Rental Secrets: Reduce Your Rent, Get Better Value, Create Quality Communities, by Justin Pogue
[Note: This book was provided free of charge by Reedsy Discovery. All thoughts and opinions are my own.]
As someone who has spent my adult life renting various properties, whether by myself or with others, this is definitely a book with a high degree of personal relevance, and one that many people will be able to relate to as well. The author is aiming this book as widely as possible at an audience of people who are renting property and who want to be able to do so for lower cost. This is especially relevant for those who live in an area like my own where rent has increased year over year in the neighborhood of 15% and where even studio apartments are out of the reach of many single people with rents well over $1000/month and where attempts at rent control are likely to shrink the supply of rental properties in many areas. Clearly, there is a great deal of need for a book like this one, and the author does a great job at providing broad and general advice that allows the reader a great deal of flexibility of options in choosing which methods to adopt in order to leverage the power of the renter in being able to provide a property owner with consistent rental income.
This short book is a bit more than 100 pages is divided into ten chapters that provide a different area where a renter has power that can be used to help decrease cost and the pressure and hassle of dealing with finding suitable rental apartments. First, the author looks at the power of negotiation, showing ways that someone can negotiate if they work with a property owner directly who has fewer units and who can make a deal (1). After this the author looks at the power of competition according to the renter, which may be broader competition than the comparables examined by the landlord (2). The author then discusses the power of proximity that people can have when dealing with absentee owners who may need a representative on-site, which can further reduce rents (3). The power of timing (4) allows renters to benefit from seeking apartments out of season, especially in winter months. The author urges readers to take advantage of the power of flexibility (5) by not prematurely foreclosing vacancy options because of desired amenities. The author’s next chapter looks at the power of household composition (6) and the way that aggregating rent payers one gets along with can reduce rents greatly, as well as the power of relationship forged by paying rent on time or being willing to serve as a property manager in a rental property (7). The author then closes with chapters on the power of focus (8) that can limit additional costs for unnecessary amenities, the power of questions in being able to ask the right questions to increase options (9) and the power of accounting in being a long-term resident who can avoid expenses at the end of a lease by taking advantage of landlords’ lack of attention on repainting and replacing carpet in a timely fashion (10).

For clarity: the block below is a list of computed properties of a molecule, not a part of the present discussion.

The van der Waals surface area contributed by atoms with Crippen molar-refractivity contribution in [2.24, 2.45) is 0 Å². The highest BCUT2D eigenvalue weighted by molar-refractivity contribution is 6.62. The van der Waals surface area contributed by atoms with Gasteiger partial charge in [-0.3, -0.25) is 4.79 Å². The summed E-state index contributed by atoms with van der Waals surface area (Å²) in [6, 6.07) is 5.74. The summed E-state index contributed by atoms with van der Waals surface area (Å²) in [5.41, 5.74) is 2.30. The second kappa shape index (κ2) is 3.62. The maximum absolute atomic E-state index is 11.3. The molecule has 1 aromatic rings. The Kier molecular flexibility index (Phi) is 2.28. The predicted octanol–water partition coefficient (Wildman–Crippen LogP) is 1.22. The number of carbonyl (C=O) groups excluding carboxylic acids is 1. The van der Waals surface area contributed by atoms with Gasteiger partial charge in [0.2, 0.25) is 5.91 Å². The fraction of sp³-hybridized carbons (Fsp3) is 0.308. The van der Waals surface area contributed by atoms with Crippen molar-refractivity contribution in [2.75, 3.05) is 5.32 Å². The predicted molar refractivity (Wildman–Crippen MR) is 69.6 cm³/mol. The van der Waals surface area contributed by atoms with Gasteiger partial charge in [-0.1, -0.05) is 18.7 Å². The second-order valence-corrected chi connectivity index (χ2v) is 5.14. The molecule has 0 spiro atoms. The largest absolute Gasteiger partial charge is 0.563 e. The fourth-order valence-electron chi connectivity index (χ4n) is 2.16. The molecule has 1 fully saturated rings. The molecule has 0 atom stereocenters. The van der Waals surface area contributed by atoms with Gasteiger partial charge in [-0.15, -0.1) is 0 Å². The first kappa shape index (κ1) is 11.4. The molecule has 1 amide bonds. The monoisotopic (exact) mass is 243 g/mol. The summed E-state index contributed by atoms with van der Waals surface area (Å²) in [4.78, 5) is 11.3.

By and large, as someone who is fairly experienced as a renter, these tips are very useful and some of them are ones that I have used without being fully aware of the leverage that results from them. Some of these methods are definitely ones I will use in the future, should it be necessary, with a greater degree of intention about it. The various powerful techniques in this book are generally provided from the point of view that a landlord is looking for reliable tenants who pay on time and who can provide a consistent income, with the awareness that it is in the owner’s best interests to be willing to pay at least a little bit in terms of deals to ensure the highest degree of continuity in that rental income. Reducing rent costs through being able to negotiate and being flexible in one’s options and being savvy in choosing people who have room to negotiate themselves or who are under the pressure to make a deal now in order to ensure streams of rental income also reduces the amount of income one needs to verify and also increases the ways that one can use the money saved, especially if one is able to avoid expensive pet deposits and additional pet rent.